'Cosgrove’s Sketches' is divided in to three parts, with an epilogue. The first part, documents Michael Powell’s research work and growing fascination with the artist’s story, along with events in his own life. Parts two and three cover Cosgrove’s development, his relationship with Emily, and their exile in France, his untimely death and Emily’s return with their daughter to England; along with event’s in Michael’s own life (subtle counterpoints between Edwardian and modern social, cultural and moral mores), up to the publication of the book. The Epilogue gives a final twist to the story.
How has Smashwords contributed to your success?
I've only just joined, but I hope Smashwords will build on my success to date; not just with new sales, but by helping to raise my profile and interest in my work...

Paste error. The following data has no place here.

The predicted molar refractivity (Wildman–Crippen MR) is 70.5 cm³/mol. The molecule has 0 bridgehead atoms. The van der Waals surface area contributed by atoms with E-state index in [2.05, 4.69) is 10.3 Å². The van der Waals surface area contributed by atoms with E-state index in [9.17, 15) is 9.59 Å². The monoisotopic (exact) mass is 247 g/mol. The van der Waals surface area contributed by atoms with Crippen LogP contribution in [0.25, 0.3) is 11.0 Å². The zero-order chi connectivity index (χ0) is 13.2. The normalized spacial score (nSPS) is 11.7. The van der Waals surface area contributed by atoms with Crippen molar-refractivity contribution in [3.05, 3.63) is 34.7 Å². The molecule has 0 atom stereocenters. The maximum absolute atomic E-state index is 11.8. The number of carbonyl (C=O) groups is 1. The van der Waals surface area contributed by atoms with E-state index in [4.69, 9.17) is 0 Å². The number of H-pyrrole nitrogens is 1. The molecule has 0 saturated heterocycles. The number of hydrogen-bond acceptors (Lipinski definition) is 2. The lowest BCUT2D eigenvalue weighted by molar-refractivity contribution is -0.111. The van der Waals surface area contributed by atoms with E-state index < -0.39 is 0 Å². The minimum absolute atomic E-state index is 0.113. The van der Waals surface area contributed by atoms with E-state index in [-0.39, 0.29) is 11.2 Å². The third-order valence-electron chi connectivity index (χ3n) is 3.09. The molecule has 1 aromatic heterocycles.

What is the greatest joy of writing for you?
Thomas Berger said, “Why do writers write? Because it isn’t there.” The satisfaction for me comes from watching that blank white page being populated with words which, hopefully, will transport the reader to a different place – I want him or her to be able to see the ‘scene’ they are reading as I did myself when I first imagined it. When a review states, ‘you could almost be there’. I know I’ve got it right. That’s why I write – so that it is there for all to share.
Who are your favorite authors?
I was brought up on the classics of childhood and adolescent literature, everything from Enid Blyton’s Secret Seven and Famous Five, through the works of Robert Louis Stevenson, G H Henty, Mark Twain, Jules Verne and C S Lewis, to J R R Tolkien, H G Wells, Richard Hughes, Laurie Lee and John Wyndham. In my late teens and early twenties, Graham Greene, H E Bates, Daphne Du Maurier and John Steinbeck were big influences. Oscar Wilde, Noel coward, Anton Chekhov and Tom Stoppard are my favourite dramatists. Modern novelists whom I currently enjoy reading are Warren Adler, Paul Pickering, Robert Harris and Fay Weldon (to name but a few).